The perfectly titled Diagonal, pianist Kerry Politzer’s sixth album and tribute to Brazilian guitarist/composer Durval Ferreira, encapsulates the mood of Politzer’s fascination with bossa nova in a time when jazz is back to getting street cred and topping year end lists.
Diagonal opens with “São Salvador”, a highly sophisticated number, with flutist John Nastos sizzling and guitarist Ben Graves cutting the difference. Follow up “Chorinho No. 2” is light weight West Coast breeze, spilling into a bossa style nodding toward Ferreira’s “Chorinho No. 1”. Here Nastos’ clarinet is wistful and peppy. Percussionist Simon Lucas feeds a textural stroke over the melody, giving legs to each solo and other delectations.
Politzer, not just a maestro on piano, sings on three pieces. Her vocals on “The Day It Rained” swells warmth to the cool, upscale lounge this music rests in. Nastos, again on flute, gently takes the tranquil, velvet of Politzer’s voice and adds a sprinkle of pixie dust. The Portuguese sung “Moça Flor” is a timely placed piece. Its bright light, catered feel is the perfect thread count, warm like cotton, yet drapes like silk. “E Nada Mais” sounds fresh but could be decades old, as it stands next to anything Antônio Carlos Jobim or João Gilberto crafted. Nastos’ flute shines over Lucas’ percussive touches while Politzer’s hushed, late nightclub vocals are transporting.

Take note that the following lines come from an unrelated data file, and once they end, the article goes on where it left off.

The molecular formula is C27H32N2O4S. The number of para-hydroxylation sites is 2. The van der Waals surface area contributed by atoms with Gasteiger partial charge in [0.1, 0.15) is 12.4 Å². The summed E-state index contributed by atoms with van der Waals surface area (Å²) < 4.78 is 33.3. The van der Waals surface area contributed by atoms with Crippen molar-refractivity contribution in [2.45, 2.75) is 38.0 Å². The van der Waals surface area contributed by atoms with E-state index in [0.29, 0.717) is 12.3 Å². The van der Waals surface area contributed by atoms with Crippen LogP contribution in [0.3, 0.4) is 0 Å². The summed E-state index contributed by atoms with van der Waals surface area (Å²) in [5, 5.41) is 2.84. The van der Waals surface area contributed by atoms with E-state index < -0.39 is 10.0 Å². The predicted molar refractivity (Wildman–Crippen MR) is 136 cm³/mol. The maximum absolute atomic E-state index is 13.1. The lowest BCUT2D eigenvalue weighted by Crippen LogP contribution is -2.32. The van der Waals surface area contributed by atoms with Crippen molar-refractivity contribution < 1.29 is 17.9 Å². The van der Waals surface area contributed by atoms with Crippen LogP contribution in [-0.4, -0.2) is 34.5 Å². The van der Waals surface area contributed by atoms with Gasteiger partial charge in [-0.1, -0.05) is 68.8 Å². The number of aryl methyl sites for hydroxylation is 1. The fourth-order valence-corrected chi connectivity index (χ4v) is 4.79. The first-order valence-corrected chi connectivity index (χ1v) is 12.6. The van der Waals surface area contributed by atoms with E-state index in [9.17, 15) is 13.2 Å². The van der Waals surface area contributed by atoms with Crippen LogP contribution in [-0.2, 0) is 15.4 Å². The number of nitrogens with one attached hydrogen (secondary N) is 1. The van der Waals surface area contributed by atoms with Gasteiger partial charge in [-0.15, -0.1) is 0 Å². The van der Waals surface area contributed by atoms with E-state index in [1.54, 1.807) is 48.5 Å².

The unsung hero on Diagonal might just be drummer George Colligan. His bouncy solo on “O Gato” is fluid and tasteful. Colligan’s masterful fills and rolls on “Batida Diferente” allow Ferreira’s original to quickstep along Politzer’s fulgent playing, providing a wellspring of possibilities. The title track’s bee swarm of piano keys waiting behind Graves’ crystalline guitar lines is jabbed by Colligan’s punch of effortless cymbal work and sharp rim shots. Later, “Tema Pro Durval” flashes bebop over a bossa nova spread, marked by Colligan’s dazzling drum set control.
Of the final two songs, “Clichê” holds one of the more memorable melodies from Nastos and later by Graves. The standout again, is Colligan’s patient set work. His crisp cymbal rolls blend mellifluously into lush tom and snare strikes. When Politzer’s joins, the piece begins to hold improvisational space, something Diagonal’s best tracks whirl in. The continuous build up leads flawlessly back to the melody, with all of Politzer’s sidemen getting a chance to speak.
Album ender, “Estamos Aí” might be the most famous of Ferreira’s compositions and Politzer carries her ensemble into a well laid out stage, showcasing dexterity and communication as their magnetic playing belongs close to the bossa nova greats.